BY CHRISTINA FARRELL
THE BISHOPS of England and Wales are facing a showdown with the Government — and sonic of their own clergy — after resisting moves by the Department of Trade and Industry to give secular employment rights to priests.
The DTI, headed. by former trade union leader Alan Johnson, is pursuing a code of "best practice" for clergy that would guarantee basic rights such as holiday entitlement and, significantly, proper pension provision. The bishops are under pressure to show that their priests are adequately protected.
In 2004, representatives from different faiths in Britain were invited to take part in a clergy working group to consider employment protection. A draft questionnaire was issued earlier this year.
The Catholic response has been to insist that the employment rights enjoyed by other denominations should not apply to priests.
But the Government has made clear that, while it "respects a range of religious traditions", it has the power to enforce employment regulations.
A spokeswoman for the DTI said: "The Government is keen that clergy should be treated fairly. It has the power to extend employmeat rights to the clergy by law; equally it is seeking an outcome that respects a range of religious traditions and the clergy's legitimate concerns. No final decision has been taken on the way forward."
Last week Archbishop Peter Smith of Cardiff said employment rights were not needed because clergy -are not employees, but office holders". The draft questionnaire was inapplicable to the
circumstances of Catholic priests in particular, and he reiterated the Church's position that Canon Law provides adequate protection.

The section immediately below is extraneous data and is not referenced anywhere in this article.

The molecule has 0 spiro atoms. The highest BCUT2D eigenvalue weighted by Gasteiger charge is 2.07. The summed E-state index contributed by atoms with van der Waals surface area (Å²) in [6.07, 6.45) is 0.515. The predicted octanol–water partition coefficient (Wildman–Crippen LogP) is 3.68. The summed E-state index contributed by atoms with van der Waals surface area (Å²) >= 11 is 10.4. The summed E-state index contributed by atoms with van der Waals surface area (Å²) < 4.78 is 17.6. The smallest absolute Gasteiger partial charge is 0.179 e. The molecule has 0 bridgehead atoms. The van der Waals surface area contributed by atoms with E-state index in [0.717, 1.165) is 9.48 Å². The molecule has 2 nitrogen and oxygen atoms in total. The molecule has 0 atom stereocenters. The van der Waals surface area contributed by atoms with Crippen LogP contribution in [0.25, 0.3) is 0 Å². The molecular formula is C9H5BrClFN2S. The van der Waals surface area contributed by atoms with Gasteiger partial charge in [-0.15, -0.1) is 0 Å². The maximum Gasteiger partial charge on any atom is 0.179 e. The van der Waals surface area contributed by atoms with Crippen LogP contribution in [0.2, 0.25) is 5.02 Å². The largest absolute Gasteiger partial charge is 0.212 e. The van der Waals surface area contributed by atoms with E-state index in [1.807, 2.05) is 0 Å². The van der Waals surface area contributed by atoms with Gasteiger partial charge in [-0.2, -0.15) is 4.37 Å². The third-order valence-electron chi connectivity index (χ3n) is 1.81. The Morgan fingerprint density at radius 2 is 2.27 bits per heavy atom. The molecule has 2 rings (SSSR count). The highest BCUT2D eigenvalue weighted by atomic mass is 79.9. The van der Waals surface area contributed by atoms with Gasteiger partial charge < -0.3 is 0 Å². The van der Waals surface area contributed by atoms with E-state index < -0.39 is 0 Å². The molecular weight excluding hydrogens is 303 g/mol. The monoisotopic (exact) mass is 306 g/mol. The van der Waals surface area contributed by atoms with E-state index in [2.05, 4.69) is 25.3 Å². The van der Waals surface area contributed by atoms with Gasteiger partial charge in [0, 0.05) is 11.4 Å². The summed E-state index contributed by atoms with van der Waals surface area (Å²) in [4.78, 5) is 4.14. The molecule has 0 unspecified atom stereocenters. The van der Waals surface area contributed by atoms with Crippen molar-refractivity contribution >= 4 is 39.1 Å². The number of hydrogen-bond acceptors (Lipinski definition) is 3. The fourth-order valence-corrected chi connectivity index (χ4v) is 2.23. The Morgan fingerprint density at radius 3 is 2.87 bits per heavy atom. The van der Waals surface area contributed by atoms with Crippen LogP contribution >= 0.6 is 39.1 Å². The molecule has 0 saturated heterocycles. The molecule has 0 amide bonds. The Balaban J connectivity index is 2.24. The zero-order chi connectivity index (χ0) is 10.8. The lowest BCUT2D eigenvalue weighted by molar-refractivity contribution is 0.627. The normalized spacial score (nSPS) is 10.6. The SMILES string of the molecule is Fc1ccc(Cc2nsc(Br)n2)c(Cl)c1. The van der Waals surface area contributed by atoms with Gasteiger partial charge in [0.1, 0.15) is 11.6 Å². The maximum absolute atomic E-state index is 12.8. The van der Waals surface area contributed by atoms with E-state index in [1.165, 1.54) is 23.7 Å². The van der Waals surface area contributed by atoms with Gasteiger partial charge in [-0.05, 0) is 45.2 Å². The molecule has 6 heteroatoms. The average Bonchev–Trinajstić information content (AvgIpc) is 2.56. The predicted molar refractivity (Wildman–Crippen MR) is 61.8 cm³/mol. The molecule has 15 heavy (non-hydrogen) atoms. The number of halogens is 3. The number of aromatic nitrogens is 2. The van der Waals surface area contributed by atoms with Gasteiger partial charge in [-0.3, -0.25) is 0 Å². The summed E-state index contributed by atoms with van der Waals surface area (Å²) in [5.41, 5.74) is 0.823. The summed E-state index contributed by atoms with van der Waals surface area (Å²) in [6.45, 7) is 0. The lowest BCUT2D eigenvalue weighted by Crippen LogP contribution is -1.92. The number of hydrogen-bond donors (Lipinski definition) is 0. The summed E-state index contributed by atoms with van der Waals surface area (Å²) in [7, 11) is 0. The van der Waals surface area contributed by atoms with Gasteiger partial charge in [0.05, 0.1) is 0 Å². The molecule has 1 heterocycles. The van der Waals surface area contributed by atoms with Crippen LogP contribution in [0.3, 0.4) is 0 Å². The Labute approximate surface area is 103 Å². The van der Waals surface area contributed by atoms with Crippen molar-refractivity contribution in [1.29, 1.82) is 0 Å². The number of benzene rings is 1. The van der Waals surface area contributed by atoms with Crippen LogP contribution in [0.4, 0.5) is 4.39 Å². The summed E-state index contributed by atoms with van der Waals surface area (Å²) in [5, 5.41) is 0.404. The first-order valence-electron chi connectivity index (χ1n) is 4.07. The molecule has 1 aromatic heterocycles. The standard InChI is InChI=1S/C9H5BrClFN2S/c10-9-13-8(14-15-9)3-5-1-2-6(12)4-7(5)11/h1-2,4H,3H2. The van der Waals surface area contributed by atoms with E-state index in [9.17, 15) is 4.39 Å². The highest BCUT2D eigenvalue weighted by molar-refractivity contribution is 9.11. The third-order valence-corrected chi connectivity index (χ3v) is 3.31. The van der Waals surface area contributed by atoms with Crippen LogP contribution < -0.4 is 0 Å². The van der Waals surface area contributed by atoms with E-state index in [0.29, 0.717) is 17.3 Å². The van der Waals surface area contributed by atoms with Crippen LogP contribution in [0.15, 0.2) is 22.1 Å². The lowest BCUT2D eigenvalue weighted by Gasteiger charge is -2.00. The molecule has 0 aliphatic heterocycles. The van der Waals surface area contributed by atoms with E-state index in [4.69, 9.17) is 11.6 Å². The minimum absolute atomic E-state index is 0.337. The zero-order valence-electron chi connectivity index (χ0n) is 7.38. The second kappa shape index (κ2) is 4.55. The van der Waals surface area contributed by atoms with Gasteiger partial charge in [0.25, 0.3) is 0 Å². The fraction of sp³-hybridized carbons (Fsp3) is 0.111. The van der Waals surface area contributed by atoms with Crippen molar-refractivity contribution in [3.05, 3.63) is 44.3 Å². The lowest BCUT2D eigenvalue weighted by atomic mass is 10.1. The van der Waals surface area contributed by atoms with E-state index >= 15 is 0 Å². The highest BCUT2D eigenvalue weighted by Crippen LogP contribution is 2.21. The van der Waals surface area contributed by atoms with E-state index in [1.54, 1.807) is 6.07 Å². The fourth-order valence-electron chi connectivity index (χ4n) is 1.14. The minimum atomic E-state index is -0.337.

Archbishop Vincent Nichols of Birmingham has also warned his priests that with rights come obligations, and secular employment protection may impose unforeseen restrictions on the clergy. He said that the concerns of the DTI were met by Canon Law. which imposes both "rights and duties on a priest".
But some priests are now saying that the bishops are out of step with their clergy and that safeguards are needed. Financial mayhem in some dioceses and an ageing priestly population are placing particular demands on priests.
Fr Shaun Middleton, a former spokesman for the National Conference of Priests, said he regretted "acquiescing" over employment rights.
"This issue was first discussed with the DTI back in 2002 when the bishops, priests and religious argued against any change to the existing law pertaining to Catholic clergy," he explained. "To my everlasting shame I agreed that Canon Law did provide sufficient safeguards but I've now had a change of heart. I sincerely hope that the Government wilt push for this and secure rights for priests.
"What Canon Law does is impose obligations, and times have changed. Priests need rights in law with regard to their employment status."
Fr Middleton said priests were particularly vulnerable in retirement. Current payment plans lacked dignity and forced clergy to go "cap in hand" for funds.